'Vice News Tonight': TV Review

Shane Smith - H Getty 2016
Credit: Getty / Bobby Bank
Some virtue in this Vice offering.

Vice reimagines the nightly newscast as a televised newsletter for its content.

I watched Monday's premiere of HBO's new Vice News Tonight on my flat-but-bulky 42-inch TV, attached to the sort of six-tuner DVR your grandparents may have told you about. The TV is attached to a wall. The cable box is attached to both the wall and the TV. I'm attached to my couch. In short, I am way more attached to old things and terrestrial media than any ideal Vice News Tonight viewer would be, since the series teased its arrival with promises about all of the connected (as opposed to attached) things I'd be able to experience if I just watched the show on my phone or tablet-related device.

Oh well. Vice News Tonight isn't worried about making Gen-Xers feel ancient. It's all about a new paradigm for news, a paradigm that I assume is much too complicated to be adequately reviewed based off of a single episode, but I exist in an old TV-reviewing paradigm where this is what we do.

The first episode of Vice News Tonight was just fine, boasting an appealing and distinctive structure, a brief standout interview, a couple of little animated segments, some good reporting and more filler than I personally think a 23-minute premiere was probably entitled to.

Dispensing with an anchor desk and a consistent newsreader and blurring the line between segment titles, giant keywords and salient factoids, the news seemed to be divided into topical packets and more to slide by, generally without hierarchy or filter. It's almost like a dating-app approach to the news, except that you can't swipe on your TV.

From the top of the show, headlines went by fast and without commentary or analysis or color. If you want to know more about France demanding an investigation on Aleppo, Mylan reaching an agreement on the EpiPen gouging or student protests in South Africa, you have to Google that yourself (or probably click on a link if you were watching on a connected device), but the assumption is presumably that Vice, with only barely more information than a tweet, lets you know what news there is to explore and then lets you get more depth yourself on what interests you.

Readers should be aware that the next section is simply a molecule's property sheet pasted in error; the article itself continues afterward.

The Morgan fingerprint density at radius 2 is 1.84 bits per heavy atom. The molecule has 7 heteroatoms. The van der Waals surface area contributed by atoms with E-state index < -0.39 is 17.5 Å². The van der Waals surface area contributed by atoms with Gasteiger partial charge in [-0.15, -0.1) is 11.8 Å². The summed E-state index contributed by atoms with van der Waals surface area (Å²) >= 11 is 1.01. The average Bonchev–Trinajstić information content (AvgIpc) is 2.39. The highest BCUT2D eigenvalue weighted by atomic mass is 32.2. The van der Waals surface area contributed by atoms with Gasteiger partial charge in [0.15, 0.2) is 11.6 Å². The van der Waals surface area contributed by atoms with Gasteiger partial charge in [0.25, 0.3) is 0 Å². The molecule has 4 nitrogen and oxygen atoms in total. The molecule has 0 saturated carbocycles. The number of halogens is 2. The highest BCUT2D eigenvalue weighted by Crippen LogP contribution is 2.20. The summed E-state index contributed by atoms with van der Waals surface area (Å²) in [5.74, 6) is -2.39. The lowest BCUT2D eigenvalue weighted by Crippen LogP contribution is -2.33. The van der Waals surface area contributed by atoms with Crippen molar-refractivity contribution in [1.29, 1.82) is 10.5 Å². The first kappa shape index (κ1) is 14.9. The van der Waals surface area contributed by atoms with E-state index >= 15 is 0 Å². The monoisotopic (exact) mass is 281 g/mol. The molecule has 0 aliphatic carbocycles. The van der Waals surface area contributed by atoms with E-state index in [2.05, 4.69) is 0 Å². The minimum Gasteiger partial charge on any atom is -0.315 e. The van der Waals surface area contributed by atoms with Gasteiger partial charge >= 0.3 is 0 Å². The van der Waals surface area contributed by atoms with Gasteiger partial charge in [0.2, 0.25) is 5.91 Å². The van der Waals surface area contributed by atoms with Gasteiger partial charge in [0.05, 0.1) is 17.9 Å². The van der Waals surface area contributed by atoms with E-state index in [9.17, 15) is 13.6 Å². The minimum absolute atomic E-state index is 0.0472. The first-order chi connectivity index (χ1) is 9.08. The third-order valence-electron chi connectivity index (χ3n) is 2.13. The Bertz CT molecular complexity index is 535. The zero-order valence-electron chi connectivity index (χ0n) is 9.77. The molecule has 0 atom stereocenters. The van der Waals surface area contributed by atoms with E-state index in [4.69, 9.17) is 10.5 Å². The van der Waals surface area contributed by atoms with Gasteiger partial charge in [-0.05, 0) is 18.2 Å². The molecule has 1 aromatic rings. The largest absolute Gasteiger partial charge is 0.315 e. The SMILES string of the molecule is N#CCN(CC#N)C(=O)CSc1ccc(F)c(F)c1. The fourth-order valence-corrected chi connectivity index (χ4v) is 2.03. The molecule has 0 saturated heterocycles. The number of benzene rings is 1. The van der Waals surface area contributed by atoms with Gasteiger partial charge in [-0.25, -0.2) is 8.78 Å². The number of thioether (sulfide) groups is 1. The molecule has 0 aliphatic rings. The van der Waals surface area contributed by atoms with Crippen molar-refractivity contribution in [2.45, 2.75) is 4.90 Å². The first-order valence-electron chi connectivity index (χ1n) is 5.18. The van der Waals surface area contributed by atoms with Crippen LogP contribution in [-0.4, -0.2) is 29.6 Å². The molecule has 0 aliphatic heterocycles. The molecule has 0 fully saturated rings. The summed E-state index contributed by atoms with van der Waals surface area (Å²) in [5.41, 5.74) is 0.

And there was more depth on other stories, driven by Vice News reporters and field crews.

The premiere's big sizzle piece was Michael Moynihan's visit to Glenn Beck's ranch in Idaho, in which rather than taking responsibility for the rise of Donald Trump, the recently understated conservative pundit played way-after-the-fact Cassandra and claimed that he warned everybody and nobody would listen. Beck said that he's had moments he almost could consider voting for Hillary Clinton, but only almost, but he's also not voting for Trump. Moynihan and Beck watched Sunday's debate, but only a little of that footage made it onto the air. Like almost everything in Vice News Tonight, what we saw felt like a link we were supposed to click on to watch a full interview, but at least what we got here was good.

I also appreciated Antonia Hylton's piece on prison strikes in Alabama, complete with an interview with a former guard showing off confiscated improvised weapons and an inmate speaking on a purloined cell phone from solitary. Real reporting also came courtesy of Roberto Ferdman, with a piece on a Wells Fargo manager from Washington who discovered manipulations of client accounts as early as 2005 and attempted to contact various bank authorities and was disregarded.

But there also were segments that delivered very little. Evan McMorris-Santoro standing in Pennsylvania with his hands in his pockets looking cold and uncomfortable in proximity to Trump supporters the day after Sunday's debate offered nothing to this broadcast, even if he got great interviews that will be featured tomorrow online. Arielle Duhaime-Ross' summary of how climate change added to Hurricane Matthew's devastation was there in case you had a dinner scheduled tonight with a stubborn old relative, but felt rudimentary. And Michael Kalenderian's "Yesterday on the Internet" segment was an unenthused rehashing of the reactions to the debate that you either saw on Twitter last night or in Buzzfeed lists this morning or percolating through the slower corners of your Facebook feed this afternoon. So much of Vice News Tonight is supposed to be about simulating immediacy, giving the impression of watch news fly by unfiltered and a lot of immediacy is squandered when you have too many dud segments that left me looking to my computer to see what else I could do.

In its best moments, Vice News Tonight felt like a string of little amuse-bouches to whet appetites for full meals available online. In its lesser moments, it felt like Full Frontal or Last Week Tonight without the jokes and, honestly, with less on-air depth. I think there's probably value in Vice News Tonight as almost a newsletter or digest point-of-entry into the absurd amount of content that the Vice empire generates every day. Even though those newsletters feel old-fashioned on the surface, all the cool media kids have their own and it would be just like the forward-thinking Vice to package theirs in the format of an equally old-fashioned newscast. We'll see if Vice News Tonight evolves into more than that.

Executive producers: Shane Smith, Josh Tyrangiel, Madeleine Haeringer
Airs: Weeknights, 7:30 p.m. ET/PT (HBO)